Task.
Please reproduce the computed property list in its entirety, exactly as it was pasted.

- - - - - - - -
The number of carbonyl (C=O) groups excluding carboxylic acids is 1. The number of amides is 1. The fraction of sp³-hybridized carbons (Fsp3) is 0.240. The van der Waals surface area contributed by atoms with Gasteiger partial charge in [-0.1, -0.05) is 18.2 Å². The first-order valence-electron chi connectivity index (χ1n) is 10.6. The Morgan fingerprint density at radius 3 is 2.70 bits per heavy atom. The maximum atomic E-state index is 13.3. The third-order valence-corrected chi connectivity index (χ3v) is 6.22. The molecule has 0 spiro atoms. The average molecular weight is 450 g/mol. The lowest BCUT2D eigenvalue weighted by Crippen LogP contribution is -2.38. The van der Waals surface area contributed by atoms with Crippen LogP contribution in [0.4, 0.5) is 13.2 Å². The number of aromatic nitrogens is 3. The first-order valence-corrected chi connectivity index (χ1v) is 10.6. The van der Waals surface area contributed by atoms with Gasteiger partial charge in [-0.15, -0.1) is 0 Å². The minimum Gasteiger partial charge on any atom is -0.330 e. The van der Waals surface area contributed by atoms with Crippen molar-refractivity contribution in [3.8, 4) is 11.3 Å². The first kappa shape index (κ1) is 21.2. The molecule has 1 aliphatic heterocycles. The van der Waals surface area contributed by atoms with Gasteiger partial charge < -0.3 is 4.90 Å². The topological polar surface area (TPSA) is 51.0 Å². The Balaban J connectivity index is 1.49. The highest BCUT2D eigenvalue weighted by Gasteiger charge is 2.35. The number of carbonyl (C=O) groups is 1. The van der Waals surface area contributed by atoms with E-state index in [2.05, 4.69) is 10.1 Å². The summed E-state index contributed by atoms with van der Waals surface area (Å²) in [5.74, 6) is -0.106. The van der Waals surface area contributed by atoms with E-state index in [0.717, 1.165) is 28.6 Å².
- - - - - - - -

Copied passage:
The number of carbonyl (C=O) groups excluding carboxylic acids is 1. The number of amides is 1. The fraction of sp³-hybridized carbons (Fsp3) is 0.240. The van der Waals surface area contributed by atoms with Gasteiger partial charge in [-0.1, -0.05) is 18.2 Å². The first-order valence-electron chi connectivity index (χ1n) is 10.6. The Morgan fingerprint density at radius 3 is 2.70 bits per heavy atom. The maximum atomic E-state index is 13.3. The third-order valence-corrected chi connectivity index (χ3v) is 6.22. The molecule has 0 spiro atoms. The average molecular weight is 450 g/mol. The lowest BCUT2D eigenvalue weighted by Crippen LogP contribution is -2.38. The van der Waals surface area contributed by atoms with Crippen LogP contribution in [0.4, 0.5) is 13.2 Å². The number of aromatic nitrogens is 3. The first-order valence-corrected chi connectivity index (χ1v) is 10.6. The van der Waals surface area contributed by atoms with Gasteiger partial charge in [-0.15, -0.1) is 0 Å². The minimum Gasteiger partial charge on any atom is -0.330 e. The van der Waals surface area contributed by atoms with Crippen molar-refractivity contribution in [3.8, 4) is 11.3 Å². The first kappa shape index (κ1) is 21.2. The molecule has 1 aliphatic heterocycles. The van der Waals surface area contributed by atoms with Gasteiger partial charge < -0.3 is 4.90 Å². The topological polar surface area (TPSA) is 51.0 Å². The Balaban J connectivity index is 1.49. The highest BCUT2D eigenvalue weighted by Gasteiger charge is 2.35. The number of carbonyl (C=O) groups is 1. The van der Waals surface area contributed by atoms with E-state index in [2.05, 4.69) is 10.1 Å². The summed E-state index contributed by atoms with van der Waals surface area (Å²) in [5.74, 6) is -0.106. The van der Waals surface area contributed by atoms with E-state index in [0.717, 1.165) is 28.6 Å².